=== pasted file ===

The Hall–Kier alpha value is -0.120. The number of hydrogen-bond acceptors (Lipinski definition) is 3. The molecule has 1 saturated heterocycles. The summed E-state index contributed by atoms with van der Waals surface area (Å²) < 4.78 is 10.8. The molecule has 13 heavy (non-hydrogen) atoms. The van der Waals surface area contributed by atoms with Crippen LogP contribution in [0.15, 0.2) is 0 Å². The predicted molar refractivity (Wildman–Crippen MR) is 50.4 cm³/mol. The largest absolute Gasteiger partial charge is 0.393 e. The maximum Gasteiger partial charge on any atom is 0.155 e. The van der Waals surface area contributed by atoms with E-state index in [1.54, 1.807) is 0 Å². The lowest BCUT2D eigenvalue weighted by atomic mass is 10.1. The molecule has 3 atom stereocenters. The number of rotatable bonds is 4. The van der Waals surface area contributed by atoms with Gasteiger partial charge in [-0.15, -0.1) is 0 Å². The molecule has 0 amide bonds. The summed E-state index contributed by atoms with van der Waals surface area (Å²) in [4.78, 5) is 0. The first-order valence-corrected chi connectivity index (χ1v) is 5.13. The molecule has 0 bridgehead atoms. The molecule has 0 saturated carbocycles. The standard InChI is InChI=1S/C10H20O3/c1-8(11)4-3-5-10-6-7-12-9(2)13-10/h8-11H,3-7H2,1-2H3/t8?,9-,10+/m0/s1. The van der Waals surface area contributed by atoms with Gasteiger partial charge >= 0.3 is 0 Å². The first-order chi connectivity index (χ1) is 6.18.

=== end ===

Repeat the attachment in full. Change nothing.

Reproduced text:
The Hall–Kier alpha value is -0.120. The number of hydrogen-bond acceptors (Lipinski definition) is 3. The molecule has 1 saturated heterocycles. The summed E-state index contributed by atoms with van der Waals surface area (Å²) < 4.78 is 10.8. The molecule has 13 heavy (non-hydrogen) atoms. The van der Waals surface area contributed by atoms with Crippen LogP contribution in [0.15, 0.2) is 0 Å². The predicted molar refractivity (Wildman–Crippen MR) is 50.4 cm³/mol. The largest absolute Gasteiger partial charge is 0.393 e. The maximum Gasteiger partial charge on any atom is 0.155 e. The van der Waals surface area contributed by atoms with E-state index in [1.54, 1.807) is 0 Å². The lowest BCUT2D eigenvalue weighted by atomic mass is 10.1. The molecule has 3 atom stereocenters. The number of rotatable bonds is 4. The van der Waals surface area contributed by atoms with Gasteiger partial charge in [-0.15, -0.1) is 0 Å². The molecule has 0 amide bonds. The summed E-state index contributed by atoms with van der Waals surface area (Å²) in [4.78, 5) is 0. The first-order valence-corrected chi connectivity index (χ1v) is 5.13. The molecule has 0 bridgehead atoms. The molecule has 0 saturated carbocycles. The standard InChI is InChI=1S/C10H20O3/c1-8(11)4-3-5-10-6-7-12-9(2)13-10/h8-11H,3-7H2,1-2H3/t8?,9-,10+/m0/s1. The van der Waals surface area contributed by atoms with Gasteiger partial charge >= 0.3 is 0 Å². The first-order chi connectivity index (χ1) is 6.18.